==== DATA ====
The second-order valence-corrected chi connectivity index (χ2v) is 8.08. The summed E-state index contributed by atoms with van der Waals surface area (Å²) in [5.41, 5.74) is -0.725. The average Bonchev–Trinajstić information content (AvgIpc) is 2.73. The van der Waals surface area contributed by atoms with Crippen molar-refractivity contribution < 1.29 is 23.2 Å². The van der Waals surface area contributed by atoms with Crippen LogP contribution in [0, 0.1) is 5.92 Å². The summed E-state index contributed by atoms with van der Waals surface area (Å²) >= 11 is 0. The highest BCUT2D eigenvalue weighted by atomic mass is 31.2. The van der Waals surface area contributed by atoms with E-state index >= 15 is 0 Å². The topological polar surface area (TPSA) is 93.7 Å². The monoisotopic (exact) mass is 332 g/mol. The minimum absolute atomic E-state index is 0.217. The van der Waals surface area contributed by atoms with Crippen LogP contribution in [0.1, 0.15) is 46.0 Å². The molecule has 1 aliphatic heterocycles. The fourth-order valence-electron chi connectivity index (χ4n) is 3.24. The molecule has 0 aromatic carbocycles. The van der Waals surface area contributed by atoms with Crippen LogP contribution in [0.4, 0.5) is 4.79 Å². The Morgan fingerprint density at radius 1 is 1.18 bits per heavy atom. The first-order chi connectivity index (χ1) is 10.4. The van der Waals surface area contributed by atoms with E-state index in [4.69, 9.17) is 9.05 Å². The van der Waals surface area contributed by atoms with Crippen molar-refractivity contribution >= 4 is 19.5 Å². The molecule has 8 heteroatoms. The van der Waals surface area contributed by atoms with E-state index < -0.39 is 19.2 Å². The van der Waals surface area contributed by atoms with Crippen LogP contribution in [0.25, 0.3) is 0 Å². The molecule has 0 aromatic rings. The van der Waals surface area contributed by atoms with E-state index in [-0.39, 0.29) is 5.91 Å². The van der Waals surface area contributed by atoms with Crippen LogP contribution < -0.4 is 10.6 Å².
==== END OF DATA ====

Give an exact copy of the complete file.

The second-order valence-corrected chi connectivity index (χ2v) is 8.08. The summed E-state index contributed by atoms with van der Waals surface area (Å²) in [5.41, 5.74) is -0.725. The average Bonchev–Trinajstić information content (AvgIpc) is 2.73. The van der Waals surface area contributed by atoms with Crippen molar-refractivity contribution < 1.29 is 23.2 Å². The van der Waals surface area contributed by atoms with Crippen LogP contribution in [0, 0.1) is 5.92 Å². The summed E-state index contributed by atoms with van der Waals surface area (Å²) >= 11 is 0. The highest BCUT2D eigenvalue weighted by atomic mass is 31.2. The van der Waals surface area contributed by atoms with E-state index >= 15 is 0 Å². The topological polar surface area (TPSA) is 93.7 Å². The monoisotopic (exact) mass is 332 g/mol. The minimum absolute atomic E-state index is 0.217. The van der Waals surface area contributed by atoms with Crippen LogP contribution in [0.1, 0.15) is 46.0 Å². The molecule has 1 aliphatic heterocycles. The fourth-order valence-electron chi connectivity index (χ4n) is 3.24. The molecule has 0 aromatic carbocycles. The van der Waals surface area contributed by atoms with Crippen LogP contribution in [0.4, 0.5) is 4.79 Å². The Morgan fingerprint density at radius 1 is 1.18 bits per heavy atom. The first-order chi connectivity index (χ1) is 10.4. The van der Waals surface area contributed by atoms with E-state index in [4.69, 9.17) is 9.05 Å². The van der Waals surface area contributed by atoms with Crippen molar-refractivity contribution >= 4 is 19.5 Å². The molecule has 8 heteroatoms. The van der Waals surface area contributed by atoms with E-state index < -0.39 is 19.2 Å². The van der Waals surface area contributed by atoms with Crippen LogP contribution in [0.25, 0.3) is 0 Å². The molecule has 0 aromatic rings. The van der Waals surface area contributed by atoms with E-state index in [-0.39, 0.29) is 5.91 Å². The van der Waals surface area contributed by atoms with Crippen LogP contribution < -0.4 is 10.6 Å².